The present invention aims to overcome or alleviate at least some of the above disadvantages by providing an improved means of celestial navigation which is based on the use of a sextant type instrument but which eliminates the need for separate persons to measure the angle of the heavenly body and the time of the fix and which also eliminates the calculations associated with plotting the true position of the craft. The system of the present invention also enables the geographical position of a craft ,to be obtained accurates and rapidly. The present invention also provide sextant for use in such a system.
With the above and other objects in view, this invention resides broadly in a navigation system including a sextant of the type having an eye piece, a fixed horizon mirror aligned with said eye piece and a movable index mirror arranged to have its position varied to permit determination of the altitude angle of a heavenly body being observed, drive means associates with said index mirror and arranged to vary the position of said mirror, means for generating signals for actuating said drive means, said signal generating means providing signals proportional to the angle of movement of said index mirror and thereby signals proportional to the altitude angle of said heavenly body being observed, and calculating means operable to calculate from said signals, the reading of chronometer means at the time and date said body is observed, and stored data relating to the position of said body, said geographical position.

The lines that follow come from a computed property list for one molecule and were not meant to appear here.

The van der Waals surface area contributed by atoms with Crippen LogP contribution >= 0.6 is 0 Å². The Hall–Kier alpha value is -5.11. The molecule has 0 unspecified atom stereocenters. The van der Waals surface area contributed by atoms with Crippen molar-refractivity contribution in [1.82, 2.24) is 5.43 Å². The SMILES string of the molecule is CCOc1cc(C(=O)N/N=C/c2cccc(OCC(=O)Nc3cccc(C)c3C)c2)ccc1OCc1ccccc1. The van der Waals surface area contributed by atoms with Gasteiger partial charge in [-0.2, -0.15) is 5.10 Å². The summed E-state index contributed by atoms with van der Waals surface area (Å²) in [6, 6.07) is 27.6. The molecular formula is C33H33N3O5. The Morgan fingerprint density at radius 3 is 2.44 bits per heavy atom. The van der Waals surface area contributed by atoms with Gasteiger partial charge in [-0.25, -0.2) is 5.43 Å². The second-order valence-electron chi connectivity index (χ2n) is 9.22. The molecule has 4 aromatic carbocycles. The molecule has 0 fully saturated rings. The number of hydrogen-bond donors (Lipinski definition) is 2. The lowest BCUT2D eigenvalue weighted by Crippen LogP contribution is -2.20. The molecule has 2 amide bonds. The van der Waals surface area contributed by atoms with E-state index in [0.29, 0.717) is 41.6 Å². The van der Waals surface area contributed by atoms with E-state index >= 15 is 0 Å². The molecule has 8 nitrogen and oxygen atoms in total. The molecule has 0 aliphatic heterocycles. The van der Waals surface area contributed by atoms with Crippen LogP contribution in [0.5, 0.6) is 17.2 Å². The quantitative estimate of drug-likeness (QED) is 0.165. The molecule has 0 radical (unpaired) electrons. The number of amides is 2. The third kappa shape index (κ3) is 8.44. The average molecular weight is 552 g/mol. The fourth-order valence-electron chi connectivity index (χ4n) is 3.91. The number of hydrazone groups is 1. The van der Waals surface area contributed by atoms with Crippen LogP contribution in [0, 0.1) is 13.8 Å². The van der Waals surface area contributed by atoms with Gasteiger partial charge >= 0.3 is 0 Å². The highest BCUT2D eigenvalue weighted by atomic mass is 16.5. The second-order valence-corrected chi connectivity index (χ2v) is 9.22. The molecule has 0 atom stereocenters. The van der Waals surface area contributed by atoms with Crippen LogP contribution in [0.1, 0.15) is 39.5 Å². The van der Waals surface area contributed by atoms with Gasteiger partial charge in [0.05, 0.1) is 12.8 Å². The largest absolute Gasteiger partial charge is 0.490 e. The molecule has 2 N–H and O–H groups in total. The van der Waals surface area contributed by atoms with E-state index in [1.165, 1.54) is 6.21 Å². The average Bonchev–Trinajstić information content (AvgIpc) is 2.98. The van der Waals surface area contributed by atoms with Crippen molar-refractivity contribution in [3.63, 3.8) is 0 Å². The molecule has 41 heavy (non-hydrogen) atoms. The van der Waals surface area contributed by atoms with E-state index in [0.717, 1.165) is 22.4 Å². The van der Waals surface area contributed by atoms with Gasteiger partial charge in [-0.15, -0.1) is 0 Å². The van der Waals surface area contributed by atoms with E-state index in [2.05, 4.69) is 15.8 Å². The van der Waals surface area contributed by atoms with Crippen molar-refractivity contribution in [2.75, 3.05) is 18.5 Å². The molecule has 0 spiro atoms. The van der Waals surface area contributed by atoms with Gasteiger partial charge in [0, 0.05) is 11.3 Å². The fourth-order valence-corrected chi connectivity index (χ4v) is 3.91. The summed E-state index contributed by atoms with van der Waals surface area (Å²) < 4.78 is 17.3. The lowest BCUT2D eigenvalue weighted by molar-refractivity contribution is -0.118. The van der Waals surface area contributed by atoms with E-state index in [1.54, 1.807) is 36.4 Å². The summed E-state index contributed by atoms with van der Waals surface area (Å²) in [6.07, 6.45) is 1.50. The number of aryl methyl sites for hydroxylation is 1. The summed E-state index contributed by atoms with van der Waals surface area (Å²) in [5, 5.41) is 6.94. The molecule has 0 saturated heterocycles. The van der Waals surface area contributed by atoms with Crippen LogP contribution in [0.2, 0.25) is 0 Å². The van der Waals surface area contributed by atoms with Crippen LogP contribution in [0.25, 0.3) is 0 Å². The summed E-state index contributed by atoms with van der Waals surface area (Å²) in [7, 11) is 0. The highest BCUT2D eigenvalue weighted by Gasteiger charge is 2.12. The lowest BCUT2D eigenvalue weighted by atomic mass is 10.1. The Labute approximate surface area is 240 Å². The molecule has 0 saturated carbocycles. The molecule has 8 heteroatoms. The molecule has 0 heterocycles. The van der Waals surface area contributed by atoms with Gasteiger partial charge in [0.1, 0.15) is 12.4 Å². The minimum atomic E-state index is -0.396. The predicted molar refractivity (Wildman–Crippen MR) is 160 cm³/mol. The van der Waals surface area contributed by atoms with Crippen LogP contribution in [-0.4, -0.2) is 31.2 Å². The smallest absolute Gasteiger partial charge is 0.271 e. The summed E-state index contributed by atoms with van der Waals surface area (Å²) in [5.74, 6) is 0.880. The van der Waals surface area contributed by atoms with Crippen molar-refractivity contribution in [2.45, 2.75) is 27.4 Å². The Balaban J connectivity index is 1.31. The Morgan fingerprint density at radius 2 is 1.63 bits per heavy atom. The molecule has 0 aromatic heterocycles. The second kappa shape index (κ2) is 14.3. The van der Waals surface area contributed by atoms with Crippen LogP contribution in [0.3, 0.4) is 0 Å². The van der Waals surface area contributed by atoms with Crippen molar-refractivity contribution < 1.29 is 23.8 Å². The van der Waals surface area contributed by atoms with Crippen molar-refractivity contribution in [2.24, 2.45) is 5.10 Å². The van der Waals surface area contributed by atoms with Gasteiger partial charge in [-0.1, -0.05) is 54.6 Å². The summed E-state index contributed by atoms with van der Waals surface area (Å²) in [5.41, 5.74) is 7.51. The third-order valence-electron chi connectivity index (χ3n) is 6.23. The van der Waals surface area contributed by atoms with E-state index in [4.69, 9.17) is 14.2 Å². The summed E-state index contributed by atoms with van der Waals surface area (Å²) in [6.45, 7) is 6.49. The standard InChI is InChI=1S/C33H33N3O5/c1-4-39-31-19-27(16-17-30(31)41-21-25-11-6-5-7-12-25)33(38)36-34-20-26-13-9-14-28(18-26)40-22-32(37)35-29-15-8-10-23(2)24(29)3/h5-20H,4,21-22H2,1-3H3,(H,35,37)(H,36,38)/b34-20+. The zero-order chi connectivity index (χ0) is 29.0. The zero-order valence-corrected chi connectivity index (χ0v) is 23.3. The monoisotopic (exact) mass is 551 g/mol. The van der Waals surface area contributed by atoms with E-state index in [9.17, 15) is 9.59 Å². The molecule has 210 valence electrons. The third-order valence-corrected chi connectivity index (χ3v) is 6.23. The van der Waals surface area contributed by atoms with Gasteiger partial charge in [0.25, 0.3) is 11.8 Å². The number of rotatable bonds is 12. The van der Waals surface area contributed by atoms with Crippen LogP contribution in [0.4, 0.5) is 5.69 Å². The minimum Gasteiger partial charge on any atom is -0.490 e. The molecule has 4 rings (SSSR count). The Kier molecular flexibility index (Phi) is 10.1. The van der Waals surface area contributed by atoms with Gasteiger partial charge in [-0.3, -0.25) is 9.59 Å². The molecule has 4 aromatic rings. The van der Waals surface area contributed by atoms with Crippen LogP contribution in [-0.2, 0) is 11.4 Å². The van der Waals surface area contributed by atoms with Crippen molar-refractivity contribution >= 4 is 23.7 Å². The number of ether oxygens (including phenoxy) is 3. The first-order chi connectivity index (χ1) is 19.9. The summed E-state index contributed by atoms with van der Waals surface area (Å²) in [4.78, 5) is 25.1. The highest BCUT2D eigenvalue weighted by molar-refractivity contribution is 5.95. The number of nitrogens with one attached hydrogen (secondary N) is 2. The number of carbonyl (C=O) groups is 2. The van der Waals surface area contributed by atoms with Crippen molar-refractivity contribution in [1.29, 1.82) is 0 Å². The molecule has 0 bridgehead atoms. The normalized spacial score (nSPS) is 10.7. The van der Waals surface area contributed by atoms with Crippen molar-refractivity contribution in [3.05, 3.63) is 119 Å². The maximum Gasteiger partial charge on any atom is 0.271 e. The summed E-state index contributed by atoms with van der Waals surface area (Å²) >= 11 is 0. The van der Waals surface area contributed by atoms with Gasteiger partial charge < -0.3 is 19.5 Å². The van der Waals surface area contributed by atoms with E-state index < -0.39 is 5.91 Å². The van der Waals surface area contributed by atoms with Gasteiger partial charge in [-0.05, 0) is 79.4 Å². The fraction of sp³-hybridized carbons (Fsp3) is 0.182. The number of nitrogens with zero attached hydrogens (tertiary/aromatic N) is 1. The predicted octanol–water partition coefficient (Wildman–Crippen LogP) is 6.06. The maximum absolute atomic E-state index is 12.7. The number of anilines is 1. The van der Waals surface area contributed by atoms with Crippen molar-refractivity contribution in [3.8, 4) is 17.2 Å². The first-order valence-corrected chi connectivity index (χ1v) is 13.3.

Suitably the drive means comprises a stepping motor which converts digital information into proportional mechanical movement and the signal generating means comprises a source of control pulses, the nubmer of pulses applied to the stepping motor being indicative of the extent of rotation of the stepping motor spindle and thus the angle through which the index mirror is moved. Preferably the stepping motor is supported on the index arm of the sextant and is coupled to the sextant micrometer to cause pivotal movement of the index arm when actuated.
The present invention also provides a sextant of the type having an eye piece, a fixed horizon mirror aligned with said eye piece and a movable index mirror arranged to have its position varied whereby to permit determination of the altitude angle of a heavenly body being observed, drive means associated with said index mirror and arranged to vary the position of said mirror, means for generating signals for actuating said drive means, said signal generating means providing signals proportional to the angle of movement of said index mirror and thereby signals proportional to the altitude angle of said heavenly body being observed and means for converting said signals into data indicative of said altitude angle.